Dr Philipp Boersch‑Supan

Marine & Quantitative Ecologist

Open Ocean Science and Open Software Tools

I study life in the open ocean, the so called pelagic realm, using a combination of field observations and computational/theoretical approaches. I try to understand the physical and biological processes that shape the distribution and movements of open ocean animals and their foraging behaviours.

I am currently a postdoctoral associate at the University of Florida where I study the bioenergetics and foraging strategies of Antarctic albatrosses. This research is funded by the National Science Foundation and conducted in collaboration with scientists at Virginia Tech and the British Antarctic Survey.

I love to dig into biological data and am broadly interested in making and improving quantitative tools for ecological research. My work aims to bridge the gap between field observations and ecological theory and to this end I am working on a number of open source software projects.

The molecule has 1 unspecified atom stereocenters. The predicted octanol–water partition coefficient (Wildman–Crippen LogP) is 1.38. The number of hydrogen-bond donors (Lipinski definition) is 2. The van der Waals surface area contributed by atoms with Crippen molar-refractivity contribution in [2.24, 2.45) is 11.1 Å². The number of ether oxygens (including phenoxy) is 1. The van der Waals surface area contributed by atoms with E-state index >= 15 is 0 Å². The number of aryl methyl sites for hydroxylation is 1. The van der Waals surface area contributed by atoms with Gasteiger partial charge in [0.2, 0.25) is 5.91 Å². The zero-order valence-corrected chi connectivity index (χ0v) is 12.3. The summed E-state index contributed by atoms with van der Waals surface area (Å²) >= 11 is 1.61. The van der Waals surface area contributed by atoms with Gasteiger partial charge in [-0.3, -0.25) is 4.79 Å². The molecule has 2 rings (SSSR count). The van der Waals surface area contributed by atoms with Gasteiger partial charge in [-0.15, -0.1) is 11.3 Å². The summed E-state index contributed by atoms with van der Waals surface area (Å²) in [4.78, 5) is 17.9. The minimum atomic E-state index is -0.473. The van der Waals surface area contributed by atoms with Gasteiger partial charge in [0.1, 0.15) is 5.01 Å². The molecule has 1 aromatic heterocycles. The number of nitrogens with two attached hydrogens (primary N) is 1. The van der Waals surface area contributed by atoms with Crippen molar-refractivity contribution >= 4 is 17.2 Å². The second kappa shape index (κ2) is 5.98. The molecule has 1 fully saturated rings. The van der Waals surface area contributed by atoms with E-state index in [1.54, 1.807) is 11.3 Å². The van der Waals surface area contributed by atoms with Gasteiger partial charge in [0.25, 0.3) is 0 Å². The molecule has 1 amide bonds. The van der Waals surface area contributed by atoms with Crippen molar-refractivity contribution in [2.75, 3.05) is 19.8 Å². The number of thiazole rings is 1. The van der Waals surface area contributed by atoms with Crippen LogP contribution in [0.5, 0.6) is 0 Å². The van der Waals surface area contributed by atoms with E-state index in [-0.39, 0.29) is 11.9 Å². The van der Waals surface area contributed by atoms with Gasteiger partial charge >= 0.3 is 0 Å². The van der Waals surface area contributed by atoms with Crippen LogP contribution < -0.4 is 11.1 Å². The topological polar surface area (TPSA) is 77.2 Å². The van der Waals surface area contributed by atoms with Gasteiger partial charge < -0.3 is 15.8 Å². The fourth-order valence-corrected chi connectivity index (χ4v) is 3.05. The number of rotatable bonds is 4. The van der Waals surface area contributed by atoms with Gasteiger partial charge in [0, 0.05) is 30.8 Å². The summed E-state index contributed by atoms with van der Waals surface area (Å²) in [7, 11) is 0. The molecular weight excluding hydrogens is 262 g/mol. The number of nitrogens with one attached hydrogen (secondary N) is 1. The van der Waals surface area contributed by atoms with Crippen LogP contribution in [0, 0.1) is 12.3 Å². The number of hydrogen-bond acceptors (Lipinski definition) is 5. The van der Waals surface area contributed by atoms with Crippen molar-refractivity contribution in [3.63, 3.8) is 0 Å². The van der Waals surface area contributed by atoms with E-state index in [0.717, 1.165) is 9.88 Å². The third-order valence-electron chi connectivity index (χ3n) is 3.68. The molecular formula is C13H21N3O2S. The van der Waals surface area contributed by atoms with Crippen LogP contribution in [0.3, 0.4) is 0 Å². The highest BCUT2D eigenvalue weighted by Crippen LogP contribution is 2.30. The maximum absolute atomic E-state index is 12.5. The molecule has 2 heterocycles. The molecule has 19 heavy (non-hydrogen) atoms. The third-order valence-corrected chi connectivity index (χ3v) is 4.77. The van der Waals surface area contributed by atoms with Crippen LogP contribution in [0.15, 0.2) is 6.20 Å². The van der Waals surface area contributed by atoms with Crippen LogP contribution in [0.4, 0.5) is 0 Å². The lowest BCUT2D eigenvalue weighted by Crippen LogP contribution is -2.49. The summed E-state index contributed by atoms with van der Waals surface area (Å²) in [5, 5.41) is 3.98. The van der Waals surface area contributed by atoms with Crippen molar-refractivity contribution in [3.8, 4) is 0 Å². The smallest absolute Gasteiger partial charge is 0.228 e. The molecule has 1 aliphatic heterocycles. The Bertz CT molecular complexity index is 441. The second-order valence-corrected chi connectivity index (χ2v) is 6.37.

In my previous and ongoing work I have studied a variety of biological systems including the midwater ecology around seamounts and atolls, resource allocation strategies in penguins and the ecology of human and non-human pathogens and disease vectors.

Recent News and Blog posts

15 Apr 2017: Campbell Island - A life boat in a changing ocean
14 Apr 2017: World Seabird Twitter Conference: Surface temperatures of albatross eggs
15 Mar 2017: New open access paper - Marine microbial communities correspond to regional oceanography
25 Jan 2017: New paper - Seabird recovery following predator eradications on islands
08 Dec 2016: Mapping my trip with GMT and Inkscape